Master limited partnerships (MLP) have been around for almost three decades–Apache Oil Company, the first such partnership, launched in 1981–but these forbearers differed greatly from the modern-day incarnation. Though intended to facilitate investment in the energy industry, early MLPs gravitated toward exploration and production but also engaged in a wide range of other businesses.
By the end of 1986, 34 MLPs operated outside the oil and gas industry, including offerings involved in hotels, restaurants, nursing homes, cable television, amusement parks and mortgage banking. Even professional sports teams got in on the action, with the Boston Celtics LP going public after the basketball team won the 1985-86 NBA championship.
The appeal of the MLP structure to sponsors and investors is simple. Unlike corporations, publicly traded partnerships don’t pay federal income taxes; instead, MLPs pass through income to public unitholders who are taxed at their individual rate. This structure effectively avoids the double taxation–at both the entity level and individual level–to which investors in traditional corporations are subject.
Because these calculations also factor in any losses, deductions or tax credits accruing to the partnership that year, unitholders are temporarily shielded from bearing the full brunt of the income tax burden. In many cases, these considerations are sizable enough to greatly reduce the amount of immediately taxable income. Once investors decide to sell their position in an MLP, however, they incur these deferred income taxes at the regular tax rate.
To prevent a wave of disincorporation that would lower than corporate tax base, Congress in the mid-1980s passed legislation imposing limits on the kinds of businesses in which publicly traded partnerships can engage.
The modern MLP traces its roots back to the Tax Reform Act of 1986 and the Revenue Act of 1987, which required publicly traded partnerships to generate at least 90 percent of their income from “qualified” sources–many of which were related to natural resources. Although MLPs that failed to meet this new standard were exempt from the new rule, the majority of these firms went private, were acquired or converted to traditional corporations. Cedar Fair LP (NYSE: FUN), which operates Cedar Point and 10 other amusement parks, is one of the last remaining vestiges of this era.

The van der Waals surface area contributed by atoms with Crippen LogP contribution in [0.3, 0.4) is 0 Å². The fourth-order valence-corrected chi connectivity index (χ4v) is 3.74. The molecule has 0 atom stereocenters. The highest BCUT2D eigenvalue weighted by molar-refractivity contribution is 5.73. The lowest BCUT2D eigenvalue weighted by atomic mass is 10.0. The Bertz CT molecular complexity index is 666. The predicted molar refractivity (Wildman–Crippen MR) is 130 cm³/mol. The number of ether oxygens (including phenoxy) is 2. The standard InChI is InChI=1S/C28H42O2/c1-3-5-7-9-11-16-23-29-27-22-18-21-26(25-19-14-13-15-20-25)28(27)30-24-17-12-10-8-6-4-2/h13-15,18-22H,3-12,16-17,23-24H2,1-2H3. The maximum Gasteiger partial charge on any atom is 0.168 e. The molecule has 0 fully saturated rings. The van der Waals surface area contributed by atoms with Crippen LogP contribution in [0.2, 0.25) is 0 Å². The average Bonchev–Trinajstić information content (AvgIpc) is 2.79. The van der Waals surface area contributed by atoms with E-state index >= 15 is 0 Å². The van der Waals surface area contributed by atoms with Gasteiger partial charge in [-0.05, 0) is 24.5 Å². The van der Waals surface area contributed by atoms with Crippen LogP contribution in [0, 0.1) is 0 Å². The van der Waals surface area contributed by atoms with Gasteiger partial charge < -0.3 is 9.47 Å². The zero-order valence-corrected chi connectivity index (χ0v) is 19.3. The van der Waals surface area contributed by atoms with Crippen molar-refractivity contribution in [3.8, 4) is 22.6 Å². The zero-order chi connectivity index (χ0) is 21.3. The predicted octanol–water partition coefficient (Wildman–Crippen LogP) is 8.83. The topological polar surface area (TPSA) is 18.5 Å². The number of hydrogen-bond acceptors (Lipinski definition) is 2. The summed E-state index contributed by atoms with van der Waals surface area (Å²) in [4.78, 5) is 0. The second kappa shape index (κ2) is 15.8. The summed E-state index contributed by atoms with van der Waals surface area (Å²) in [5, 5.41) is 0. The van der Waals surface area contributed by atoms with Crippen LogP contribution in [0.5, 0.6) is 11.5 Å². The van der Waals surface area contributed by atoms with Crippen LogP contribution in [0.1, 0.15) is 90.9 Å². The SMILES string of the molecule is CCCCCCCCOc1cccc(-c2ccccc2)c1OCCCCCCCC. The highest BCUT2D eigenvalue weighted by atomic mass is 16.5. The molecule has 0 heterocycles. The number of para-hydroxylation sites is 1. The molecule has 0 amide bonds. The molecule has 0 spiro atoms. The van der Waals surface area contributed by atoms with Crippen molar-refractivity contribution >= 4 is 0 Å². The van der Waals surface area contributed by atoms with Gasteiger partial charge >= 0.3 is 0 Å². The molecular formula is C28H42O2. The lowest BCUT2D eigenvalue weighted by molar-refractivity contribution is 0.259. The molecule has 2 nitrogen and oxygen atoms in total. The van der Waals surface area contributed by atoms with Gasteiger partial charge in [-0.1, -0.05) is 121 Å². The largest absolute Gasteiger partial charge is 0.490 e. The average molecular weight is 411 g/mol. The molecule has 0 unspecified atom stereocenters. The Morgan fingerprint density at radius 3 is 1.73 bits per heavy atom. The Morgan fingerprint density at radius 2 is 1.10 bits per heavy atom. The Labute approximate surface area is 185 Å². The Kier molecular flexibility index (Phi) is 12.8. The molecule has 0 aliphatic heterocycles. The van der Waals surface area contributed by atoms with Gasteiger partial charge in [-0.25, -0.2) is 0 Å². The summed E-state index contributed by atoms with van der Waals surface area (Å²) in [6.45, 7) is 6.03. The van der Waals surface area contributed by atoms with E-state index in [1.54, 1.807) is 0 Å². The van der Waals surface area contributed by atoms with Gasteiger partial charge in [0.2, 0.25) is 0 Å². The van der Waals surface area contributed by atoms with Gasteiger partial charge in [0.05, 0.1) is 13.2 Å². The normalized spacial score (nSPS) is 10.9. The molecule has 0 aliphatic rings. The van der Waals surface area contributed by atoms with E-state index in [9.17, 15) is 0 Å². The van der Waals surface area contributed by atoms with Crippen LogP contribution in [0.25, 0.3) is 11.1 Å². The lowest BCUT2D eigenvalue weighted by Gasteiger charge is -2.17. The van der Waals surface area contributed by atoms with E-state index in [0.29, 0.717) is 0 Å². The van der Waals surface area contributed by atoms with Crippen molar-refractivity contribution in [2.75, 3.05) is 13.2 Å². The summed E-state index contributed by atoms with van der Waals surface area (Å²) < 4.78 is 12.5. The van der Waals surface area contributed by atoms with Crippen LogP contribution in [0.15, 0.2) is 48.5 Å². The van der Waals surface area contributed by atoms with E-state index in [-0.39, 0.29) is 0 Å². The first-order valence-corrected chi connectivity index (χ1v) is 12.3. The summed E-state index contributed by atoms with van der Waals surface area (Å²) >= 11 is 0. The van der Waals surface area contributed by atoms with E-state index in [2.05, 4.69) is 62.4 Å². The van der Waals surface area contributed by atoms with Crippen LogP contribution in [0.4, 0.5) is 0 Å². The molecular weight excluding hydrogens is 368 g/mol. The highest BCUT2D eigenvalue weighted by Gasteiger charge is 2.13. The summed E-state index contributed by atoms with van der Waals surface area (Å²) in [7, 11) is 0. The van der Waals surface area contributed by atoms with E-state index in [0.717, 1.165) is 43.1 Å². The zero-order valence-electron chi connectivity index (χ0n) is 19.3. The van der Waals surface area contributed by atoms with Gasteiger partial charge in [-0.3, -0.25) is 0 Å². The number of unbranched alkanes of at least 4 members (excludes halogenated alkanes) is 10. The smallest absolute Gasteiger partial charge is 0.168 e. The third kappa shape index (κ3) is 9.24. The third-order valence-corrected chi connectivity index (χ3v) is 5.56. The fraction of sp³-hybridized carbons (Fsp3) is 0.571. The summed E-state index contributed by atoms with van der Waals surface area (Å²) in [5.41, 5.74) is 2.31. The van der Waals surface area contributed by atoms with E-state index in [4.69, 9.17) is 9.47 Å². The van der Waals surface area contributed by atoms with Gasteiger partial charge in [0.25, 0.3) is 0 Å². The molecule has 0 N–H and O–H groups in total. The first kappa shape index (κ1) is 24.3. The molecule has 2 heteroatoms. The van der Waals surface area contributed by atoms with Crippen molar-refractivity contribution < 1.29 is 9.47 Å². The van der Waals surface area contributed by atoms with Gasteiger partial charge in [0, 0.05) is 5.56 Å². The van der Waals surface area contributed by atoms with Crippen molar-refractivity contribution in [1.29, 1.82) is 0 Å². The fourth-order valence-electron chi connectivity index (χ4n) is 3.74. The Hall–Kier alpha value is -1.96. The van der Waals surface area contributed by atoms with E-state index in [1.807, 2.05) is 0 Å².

However, as we pointed out in A Robust Pipeline of MLP IPOs, the universe of publicly traded partnerships continues to expand and diversify. Mid-1980s legislation may have restricted the range of businesses that MLPs can pursue, but the scope of energy- and resource-related assets suitable for this structure is quite broad, and sponsors of recent and prospective initial public offerings continue to push the boundaries.
Of late, a number of wholesale fuel distributors have announced plans to launch publicly traded partnerships. Susser Holdings Corp (NSDQ: SUSS), which also operates more than 540 Stripes convenience stores in Texas, Oklahoma and New Mexico, on June 21 disclosed that the firm would spin off its legacy fuel distribution assets (51.3 percent of 2011 revenue) as an MLP and on June 22 filed an S-1 registration statement with the US Securities and Exchange Commission (SEC).
Management indicated that Susser Holdings would use the proceeds from the IPO of Susser Petroleum Partners LP to pay off debt and fund the construction or acquisition of the new convenience stores. The market reacted favorably to the announcement, with the stock gaining almost 6 percent in the past week.
In 2011 Susser Holdings’ wholesale fuel distribution operations generated about 60 percent of their sales from Stripes Convenience store; the MLP’s distributable cash flow should increase incrementally whenever its sponsor adds retail locations to its portfolio. To that end, Susser Holdings plans to open between 25 and 30 new stores in 2012 and 28 to 35 retail locations in 2013.